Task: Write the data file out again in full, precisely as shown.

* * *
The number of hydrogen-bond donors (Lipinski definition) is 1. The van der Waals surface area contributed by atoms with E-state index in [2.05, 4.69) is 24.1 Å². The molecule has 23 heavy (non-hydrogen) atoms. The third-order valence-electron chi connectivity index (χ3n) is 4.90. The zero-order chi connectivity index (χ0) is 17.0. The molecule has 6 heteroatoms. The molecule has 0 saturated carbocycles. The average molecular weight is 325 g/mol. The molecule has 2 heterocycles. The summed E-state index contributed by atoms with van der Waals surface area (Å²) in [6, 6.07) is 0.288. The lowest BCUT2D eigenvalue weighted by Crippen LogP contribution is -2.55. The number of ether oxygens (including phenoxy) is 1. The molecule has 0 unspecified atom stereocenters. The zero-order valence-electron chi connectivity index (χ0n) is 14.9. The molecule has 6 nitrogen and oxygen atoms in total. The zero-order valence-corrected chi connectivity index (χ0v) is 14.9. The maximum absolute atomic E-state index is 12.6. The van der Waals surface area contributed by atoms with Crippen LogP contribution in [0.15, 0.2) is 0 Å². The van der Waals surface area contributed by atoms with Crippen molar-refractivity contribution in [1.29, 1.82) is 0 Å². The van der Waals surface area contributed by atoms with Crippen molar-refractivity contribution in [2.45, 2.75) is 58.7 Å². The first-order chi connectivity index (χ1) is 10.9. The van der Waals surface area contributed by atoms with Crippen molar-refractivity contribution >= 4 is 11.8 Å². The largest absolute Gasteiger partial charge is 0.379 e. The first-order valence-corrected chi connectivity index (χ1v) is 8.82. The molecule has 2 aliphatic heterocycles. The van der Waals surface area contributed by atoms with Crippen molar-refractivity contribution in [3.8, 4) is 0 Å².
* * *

The number of hydrogen-bond donors (Lipinski definition) is 1. The van der Waals surface area contributed by atoms with E-state index in [2.05, 4.69) is 24.1 Å². The molecule has 23 heavy (non-hydrogen) atoms. The third-order valence-electron chi connectivity index (χ3n) is 4.90. The zero-order chi connectivity index (χ0) is 17.0. The molecule has 6 heteroatoms. The molecule has 0 saturated carbocycles. The average molecular weight is 325 g/mol. The molecule has 2 heterocycles. The summed E-state index contributed by atoms with van der Waals surface area (Å²) in [6, 6.07) is 0.288. The lowest BCUT2D eigenvalue weighted by Crippen LogP contribution is -2.55. The number of ether oxygens (including phenoxy) is 1. The molecule has 0 unspecified atom stereocenters. The zero-order valence-electron chi connectivity index (χ0n) is 14.9. The molecule has 6 nitrogen and oxygen atoms in total. The zero-order valence-corrected chi connectivity index (χ0v) is 14.9. The maximum absolute atomic E-state index is 12.6. The van der Waals surface area contributed by atoms with Crippen LogP contribution in [0.15, 0.2) is 0 Å². The van der Waals surface area contributed by atoms with Crippen molar-refractivity contribution in [1.29, 1.82) is 0 Å². The van der Waals surface area contributed by atoms with Crippen molar-refractivity contribution in [2.45, 2.75) is 58.7 Å². The first-order chi connectivity index (χ1) is 10.9. The van der Waals surface area contributed by atoms with Crippen molar-refractivity contribution >= 4 is 11.8 Å². The largest absolute Gasteiger partial charge is 0.379 e. The first-order valence-corrected chi connectivity index (χ1v) is 8.82. The molecule has 2 aliphatic heterocycles. The van der Waals surface area contributed by atoms with Crippen molar-refractivity contribution in [3.8, 4) is 0 Å².